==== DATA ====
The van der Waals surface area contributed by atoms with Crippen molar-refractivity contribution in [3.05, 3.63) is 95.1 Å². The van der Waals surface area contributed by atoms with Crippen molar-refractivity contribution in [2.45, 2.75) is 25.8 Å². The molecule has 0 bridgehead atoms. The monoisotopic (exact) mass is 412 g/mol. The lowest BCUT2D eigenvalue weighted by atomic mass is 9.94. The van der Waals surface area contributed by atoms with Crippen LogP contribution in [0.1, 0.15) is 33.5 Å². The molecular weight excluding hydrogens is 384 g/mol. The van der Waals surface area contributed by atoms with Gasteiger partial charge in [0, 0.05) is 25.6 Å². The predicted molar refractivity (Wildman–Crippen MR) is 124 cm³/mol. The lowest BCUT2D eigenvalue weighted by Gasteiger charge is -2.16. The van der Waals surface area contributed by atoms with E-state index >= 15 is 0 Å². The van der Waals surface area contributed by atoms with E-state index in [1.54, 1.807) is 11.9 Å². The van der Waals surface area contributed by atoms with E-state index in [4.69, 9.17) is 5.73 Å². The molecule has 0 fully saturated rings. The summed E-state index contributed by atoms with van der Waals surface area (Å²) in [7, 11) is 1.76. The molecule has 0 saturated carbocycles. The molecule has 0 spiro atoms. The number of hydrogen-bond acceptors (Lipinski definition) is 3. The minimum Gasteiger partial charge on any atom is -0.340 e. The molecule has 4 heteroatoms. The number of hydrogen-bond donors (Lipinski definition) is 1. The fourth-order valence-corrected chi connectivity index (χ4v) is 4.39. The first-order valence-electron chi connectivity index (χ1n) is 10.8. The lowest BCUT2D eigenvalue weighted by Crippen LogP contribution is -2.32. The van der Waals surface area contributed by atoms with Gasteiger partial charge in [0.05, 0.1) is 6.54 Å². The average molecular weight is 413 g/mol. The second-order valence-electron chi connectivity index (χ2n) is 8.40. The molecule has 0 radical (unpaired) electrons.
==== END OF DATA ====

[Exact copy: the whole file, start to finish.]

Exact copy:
The van der Waals surface area contributed by atoms with Crippen molar-refractivity contribution in [3.05, 3.63) is 95.1 Å². The van der Waals surface area contributed by atoms with Crippen molar-refractivity contribution in [2.45, 2.75) is 25.8 Å². The molecule has 0 bridgehead atoms. The monoisotopic (exact) mass is 412 g/mol. The lowest BCUT2D eigenvalue weighted by atomic mass is 9.94. The van der Waals surface area contributed by atoms with Crippen LogP contribution in [0.1, 0.15) is 33.5 Å². The molecular weight excluding hydrogens is 384 g/mol. The van der Waals surface area contributed by atoms with Gasteiger partial charge in [0, 0.05) is 25.6 Å². The predicted molar refractivity (Wildman–Crippen MR) is 124 cm³/mol. The lowest BCUT2D eigenvalue weighted by Gasteiger charge is -2.16. The van der Waals surface area contributed by atoms with E-state index >= 15 is 0 Å². The van der Waals surface area contributed by atoms with E-state index in [1.54, 1.807) is 11.9 Å². The van der Waals surface area contributed by atoms with E-state index in [4.69, 9.17) is 5.73 Å². The molecule has 0 fully saturated rings. The summed E-state index contributed by atoms with van der Waals surface area (Å²) in [7, 11) is 1.76. The molecule has 0 saturated carbocycles. The molecule has 0 spiro atoms. The number of hydrogen-bond acceptors (Lipinski definition) is 3. The minimum Gasteiger partial charge on any atom is -0.340 e. The molecule has 4 heteroatoms. The number of hydrogen-bond donors (Lipinski definition) is 1. The fourth-order valence-corrected chi connectivity index (χ4v) is 4.39. The first-order valence-electron chi connectivity index (χ1n) is 10.8. The lowest BCUT2D eigenvalue weighted by Crippen LogP contribution is -2.32. The van der Waals surface area contributed by atoms with Gasteiger partial charge in [0.05, 0.1) is 6.54 Å². The average molecular weight is 413 g/mol. The second-order valence-electron chi connectivity index (χ2n) is 8.40. The molecule has 0 radical (unpaired) electrons.